India crucial to defeating terrorist threat in Pakistan, says USMay 22nd, 2009 - 12:52 pm ICT by IANS
By Arun Kumar
Washington, May 22 (IANS) Recognising India as “an increasingly important strategic partner” of America, the top US military official has underlined the importance of India in accomplishing the goal to “disrupt, dismantle, and defeat Al Qaeda and its extremist allies in Pakistan and Afghanistan.”
“Of particular importance in accomplishing this goal is India, which has emerged as an increasingly important strategic partner of the United States,” Admiral Mike Mullen, chairman of the US Joint Chiefs of Staff, told a key Senate panel Thursday.
“The historic regional security dynamics between Pakistan and India complicate an already complex situation, he said. But he noted “some progress in transparency and timeliness of communications between the two nations, particularly in the aftermath of the attacks in Mumbai last November.
“To the extent that we can continue to assist our two partners in resolving points of potential conflict and cooperating to address extremist threats to both nations, the better will be the effects of our actions already underway in South Central Asia,” Mullen said.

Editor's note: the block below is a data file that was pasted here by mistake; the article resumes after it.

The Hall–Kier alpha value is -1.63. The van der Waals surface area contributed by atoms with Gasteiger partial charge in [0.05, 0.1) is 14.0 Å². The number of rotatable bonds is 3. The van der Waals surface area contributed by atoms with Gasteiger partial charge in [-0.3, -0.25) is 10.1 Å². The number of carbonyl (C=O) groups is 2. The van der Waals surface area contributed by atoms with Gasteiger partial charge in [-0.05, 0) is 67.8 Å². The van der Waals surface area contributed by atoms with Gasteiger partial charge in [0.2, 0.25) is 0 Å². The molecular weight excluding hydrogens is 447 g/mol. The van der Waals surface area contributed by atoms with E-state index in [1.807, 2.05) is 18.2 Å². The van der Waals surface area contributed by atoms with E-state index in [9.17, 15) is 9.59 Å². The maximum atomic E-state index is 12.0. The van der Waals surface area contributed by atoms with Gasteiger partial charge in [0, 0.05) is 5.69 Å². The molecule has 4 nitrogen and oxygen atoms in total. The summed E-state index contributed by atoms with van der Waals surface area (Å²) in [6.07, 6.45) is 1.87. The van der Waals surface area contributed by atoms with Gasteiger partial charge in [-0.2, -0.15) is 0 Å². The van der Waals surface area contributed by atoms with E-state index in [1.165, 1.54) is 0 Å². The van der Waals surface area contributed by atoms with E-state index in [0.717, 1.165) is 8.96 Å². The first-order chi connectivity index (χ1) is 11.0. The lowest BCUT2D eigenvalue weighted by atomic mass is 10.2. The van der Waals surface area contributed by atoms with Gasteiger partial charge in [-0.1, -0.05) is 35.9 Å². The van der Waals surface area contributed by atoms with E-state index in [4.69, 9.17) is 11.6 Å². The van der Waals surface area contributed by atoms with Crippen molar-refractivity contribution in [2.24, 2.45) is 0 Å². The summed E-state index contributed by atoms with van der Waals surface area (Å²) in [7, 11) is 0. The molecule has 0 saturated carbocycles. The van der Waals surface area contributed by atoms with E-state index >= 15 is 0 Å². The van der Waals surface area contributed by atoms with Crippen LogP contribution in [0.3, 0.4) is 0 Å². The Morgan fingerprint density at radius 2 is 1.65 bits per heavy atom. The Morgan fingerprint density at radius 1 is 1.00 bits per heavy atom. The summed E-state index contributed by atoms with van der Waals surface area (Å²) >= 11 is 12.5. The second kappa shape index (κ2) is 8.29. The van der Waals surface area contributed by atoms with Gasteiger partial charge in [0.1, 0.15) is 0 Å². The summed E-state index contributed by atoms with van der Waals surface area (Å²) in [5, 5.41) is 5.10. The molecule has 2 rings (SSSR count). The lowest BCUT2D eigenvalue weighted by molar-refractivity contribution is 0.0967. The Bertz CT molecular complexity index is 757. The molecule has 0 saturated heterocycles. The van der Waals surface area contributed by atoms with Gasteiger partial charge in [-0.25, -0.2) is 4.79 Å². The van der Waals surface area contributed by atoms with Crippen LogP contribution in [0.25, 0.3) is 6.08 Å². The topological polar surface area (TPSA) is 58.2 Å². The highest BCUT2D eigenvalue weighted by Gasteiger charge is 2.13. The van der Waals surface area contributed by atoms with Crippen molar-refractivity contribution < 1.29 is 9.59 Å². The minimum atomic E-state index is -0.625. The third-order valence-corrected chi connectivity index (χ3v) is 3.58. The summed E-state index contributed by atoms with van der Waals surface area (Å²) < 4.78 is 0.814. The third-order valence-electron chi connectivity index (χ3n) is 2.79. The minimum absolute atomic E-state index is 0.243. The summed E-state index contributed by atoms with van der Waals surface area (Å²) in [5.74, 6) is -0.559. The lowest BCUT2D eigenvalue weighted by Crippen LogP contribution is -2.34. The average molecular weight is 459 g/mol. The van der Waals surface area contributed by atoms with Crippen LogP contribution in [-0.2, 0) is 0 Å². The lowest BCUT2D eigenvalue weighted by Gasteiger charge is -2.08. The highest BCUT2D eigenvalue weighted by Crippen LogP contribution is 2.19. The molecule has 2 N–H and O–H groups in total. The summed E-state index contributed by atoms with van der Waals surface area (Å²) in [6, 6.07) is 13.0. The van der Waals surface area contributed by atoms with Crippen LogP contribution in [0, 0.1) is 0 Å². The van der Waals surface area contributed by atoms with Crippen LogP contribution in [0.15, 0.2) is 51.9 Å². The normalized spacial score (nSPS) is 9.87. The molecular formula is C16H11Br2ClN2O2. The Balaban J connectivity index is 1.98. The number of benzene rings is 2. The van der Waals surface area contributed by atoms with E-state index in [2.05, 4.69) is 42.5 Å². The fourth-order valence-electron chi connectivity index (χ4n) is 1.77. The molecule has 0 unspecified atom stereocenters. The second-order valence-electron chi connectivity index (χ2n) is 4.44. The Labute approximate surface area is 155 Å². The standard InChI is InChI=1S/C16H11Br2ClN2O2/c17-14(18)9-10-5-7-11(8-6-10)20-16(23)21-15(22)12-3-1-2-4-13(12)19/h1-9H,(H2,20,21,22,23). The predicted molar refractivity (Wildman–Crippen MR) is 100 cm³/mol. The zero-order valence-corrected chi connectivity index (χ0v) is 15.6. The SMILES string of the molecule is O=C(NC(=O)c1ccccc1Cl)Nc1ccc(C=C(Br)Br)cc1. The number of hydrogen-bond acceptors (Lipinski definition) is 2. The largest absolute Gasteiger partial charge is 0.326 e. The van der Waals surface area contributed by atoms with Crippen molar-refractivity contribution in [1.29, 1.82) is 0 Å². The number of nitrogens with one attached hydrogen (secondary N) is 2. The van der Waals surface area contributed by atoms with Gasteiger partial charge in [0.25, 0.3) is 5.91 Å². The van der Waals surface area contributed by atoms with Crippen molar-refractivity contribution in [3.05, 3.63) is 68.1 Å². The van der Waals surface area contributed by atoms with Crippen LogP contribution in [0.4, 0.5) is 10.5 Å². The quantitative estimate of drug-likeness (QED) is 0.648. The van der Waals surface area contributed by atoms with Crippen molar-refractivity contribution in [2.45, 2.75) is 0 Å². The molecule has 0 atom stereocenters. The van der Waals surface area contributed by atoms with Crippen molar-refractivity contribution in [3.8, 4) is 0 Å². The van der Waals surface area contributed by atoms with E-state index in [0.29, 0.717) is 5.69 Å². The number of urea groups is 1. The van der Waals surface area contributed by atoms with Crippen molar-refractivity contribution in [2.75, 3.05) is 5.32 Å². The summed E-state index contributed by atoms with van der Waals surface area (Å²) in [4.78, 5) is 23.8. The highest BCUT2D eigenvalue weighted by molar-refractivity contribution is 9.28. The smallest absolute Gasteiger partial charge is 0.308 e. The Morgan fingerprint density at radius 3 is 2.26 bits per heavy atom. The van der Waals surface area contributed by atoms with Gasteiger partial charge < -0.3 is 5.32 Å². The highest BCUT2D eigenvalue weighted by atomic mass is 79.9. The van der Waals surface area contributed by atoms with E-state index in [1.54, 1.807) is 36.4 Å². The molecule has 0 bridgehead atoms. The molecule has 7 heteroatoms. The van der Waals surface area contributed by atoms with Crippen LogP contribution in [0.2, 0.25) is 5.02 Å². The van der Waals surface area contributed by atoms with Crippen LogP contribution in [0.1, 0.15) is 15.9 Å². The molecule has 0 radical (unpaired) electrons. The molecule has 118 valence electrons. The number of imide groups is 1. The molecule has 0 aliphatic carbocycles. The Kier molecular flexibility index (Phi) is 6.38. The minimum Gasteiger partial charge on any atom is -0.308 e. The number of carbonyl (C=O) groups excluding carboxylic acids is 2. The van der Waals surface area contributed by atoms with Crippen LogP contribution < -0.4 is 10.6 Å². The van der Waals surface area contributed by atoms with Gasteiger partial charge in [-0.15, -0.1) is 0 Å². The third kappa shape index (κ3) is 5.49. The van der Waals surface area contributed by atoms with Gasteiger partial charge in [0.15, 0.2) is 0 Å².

Mullen faced a grilling from Democrat members on the Senate Foreign Relations Committee over an administration request for 400 million dollars to help Islamabad with counter-insurgency operations against Islamist militants.
Several US senators insisted on imposing conditions on proposed military assistance to Pakistan, saying that past aid had been delivered without strings attached.
“There is a significant unease here in Congress over what has happened previously in the transfer of our funds,” Democrat John Kerry, chairman of the committee, said.
Under the previous Bush administration, there was little accountability for billions of dollars’ worth of military assistance for Pakistan, he said.
“Many of us did not learn until last year some time that for those six or seven years that the prior administration was transferring very significant sums of money to Pakistan, we didn’t have a clue where it was going,” Kerry said.
“And we learned subsequently that most of it was going into their general budget. That is not going to fly here and they need to know that,” he said.
Kerry and other senators said they had proposed legislation that would ensure “adequate levels of scrutiny, accountability.”
Senator Jim Webb, a Democrat from Virginia, said he had introduced an amendment that would prohibit the funds from being used to support the development or deployment of Pakistan’s nuclear weapons.
Mullen told the committee the US administration was trying to build trust with the Pakistani government and that it was crucial the military assistance package was not overloaded with restrictions and conditions.
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